2016 will be remembered by many for some of the alarming cyber events that took place.
There were the allegations that the Russians may have influenced the US presidential campaigns through email interference.
Yahoo announced 500 million user accounts were stolen in 2013, endangering the terms of their acquisition negotiations with Verizon.
Outages of nearly 11 hours disrupted over 1 billion users worldwide in one of the largest cyber attacks in internet history. A DDoS attack on US DNS provider, Dyn, affected major sites including eBay, Twitter, Reddit, Spotify, and Amazon.
The attack was executed by taking over multiple hacked surveillance cameras, routers, DVRs, and other “connected” devices, and then using those devices for coordinated DDoS assaults. The incidents were attributed to malware, Mirai, and highlighted the vulnerabilities in IoT security.
It is fair to say that cyber attacks are getting bigger and bolder and are exploiting security weaknesses of organisations large and small, across all industries.
Whether a breach directly results in financial losses, damaged reputation or shareholder value – they all have a cost.
There can be few organisations not placing information security high on their list of 2017 priorities. Indeed, stats reflect cyber security spend continuing to rise.
However, more security spending doesn’t necessarily equate to higher protection!
An information security management plan for 2017
There is an abundance of excellent security solutions and tools on the market but what is essential, before committing funds, is a strategy. A plan is needed and a system for managing information security throughout the entire organisation and its employees.
Organisations should be thinking in terms of risk prevention and mitigation and understanding what the risks to their business are. They can then take proactive steps to detect and prevent them.
Amongst those risks will almost definitely be the legislative requirements of GDPR. The threat of fines of up to 4% of global turnover certainly means a compliance preparation plan will be needed. With only until May 2018 to effectively meet the requirements of GDPR, work needs to start now.
Where to start?
There is no need to re-invent the wheel.
Choosing whether to seek external accreditation to a standard is a commercial decision based on many factors, including competitive advantage or whether your customers and supply chain seek such assurances. What is becoming clear is that organisations are increasingly being asked not just to describe their information security management processes but to demonstrate them.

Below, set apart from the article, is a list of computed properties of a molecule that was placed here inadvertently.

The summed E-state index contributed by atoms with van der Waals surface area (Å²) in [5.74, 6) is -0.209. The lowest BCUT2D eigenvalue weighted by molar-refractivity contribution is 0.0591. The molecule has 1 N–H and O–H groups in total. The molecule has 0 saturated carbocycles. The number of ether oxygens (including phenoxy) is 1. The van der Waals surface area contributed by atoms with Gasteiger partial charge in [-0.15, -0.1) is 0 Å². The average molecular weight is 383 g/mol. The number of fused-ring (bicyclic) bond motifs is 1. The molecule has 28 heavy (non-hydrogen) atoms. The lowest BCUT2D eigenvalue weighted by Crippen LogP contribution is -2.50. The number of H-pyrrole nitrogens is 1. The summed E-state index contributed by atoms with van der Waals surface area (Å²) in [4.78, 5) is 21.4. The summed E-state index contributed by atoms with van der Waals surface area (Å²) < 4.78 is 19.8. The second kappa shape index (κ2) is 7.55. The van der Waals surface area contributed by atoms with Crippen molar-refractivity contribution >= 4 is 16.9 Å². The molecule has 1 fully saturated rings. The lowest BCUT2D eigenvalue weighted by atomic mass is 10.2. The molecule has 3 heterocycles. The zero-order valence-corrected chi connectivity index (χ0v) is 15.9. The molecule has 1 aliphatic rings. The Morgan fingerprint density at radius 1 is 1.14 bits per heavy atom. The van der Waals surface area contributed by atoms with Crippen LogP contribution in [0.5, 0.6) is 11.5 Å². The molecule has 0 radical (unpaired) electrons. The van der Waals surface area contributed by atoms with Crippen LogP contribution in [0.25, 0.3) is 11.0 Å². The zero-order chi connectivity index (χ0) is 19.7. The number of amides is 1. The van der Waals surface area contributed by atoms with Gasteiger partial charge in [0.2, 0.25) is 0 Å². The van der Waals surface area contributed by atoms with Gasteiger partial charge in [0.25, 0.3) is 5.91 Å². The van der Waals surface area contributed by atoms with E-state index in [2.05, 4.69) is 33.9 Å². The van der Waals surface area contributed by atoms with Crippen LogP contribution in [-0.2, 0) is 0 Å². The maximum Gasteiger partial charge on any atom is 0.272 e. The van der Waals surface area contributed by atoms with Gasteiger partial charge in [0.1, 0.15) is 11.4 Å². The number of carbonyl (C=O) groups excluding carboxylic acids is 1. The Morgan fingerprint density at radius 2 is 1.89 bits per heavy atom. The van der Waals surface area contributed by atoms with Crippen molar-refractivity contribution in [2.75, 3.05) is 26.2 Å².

An externally audited ISO 27001 is verification of a demonstrable and effective ISMS.
Building or improving your ISMS now will allow you to integrate the compliance requirements of GDPR.
Don’t break that New Year’s resolution!
We know from our own and our customer’s experiences that implementing an information security management system is a significant undertaking.
Many have found it difficult to maintain momentum with their project as other business priorities emerge.
Others have tried to achieve what they hope will be shortcuts. Hiring somebody to do it for you or buying document toolkits simply get you a system that describes what should be done. In many cases, they include unactionable policies that do not reflect your way of working and can cause the project to stall after initial delivery.
That’s why we built a cloud software solution to manage the entire ISMS project. Following recognised frameworks and using actionable policies alongside the tools allow you to successfully manage the required processes and fully demonstrate an effective ISMS.
If there is one business critical New Year’s resolution that you should keep, it’s improving your information security management.
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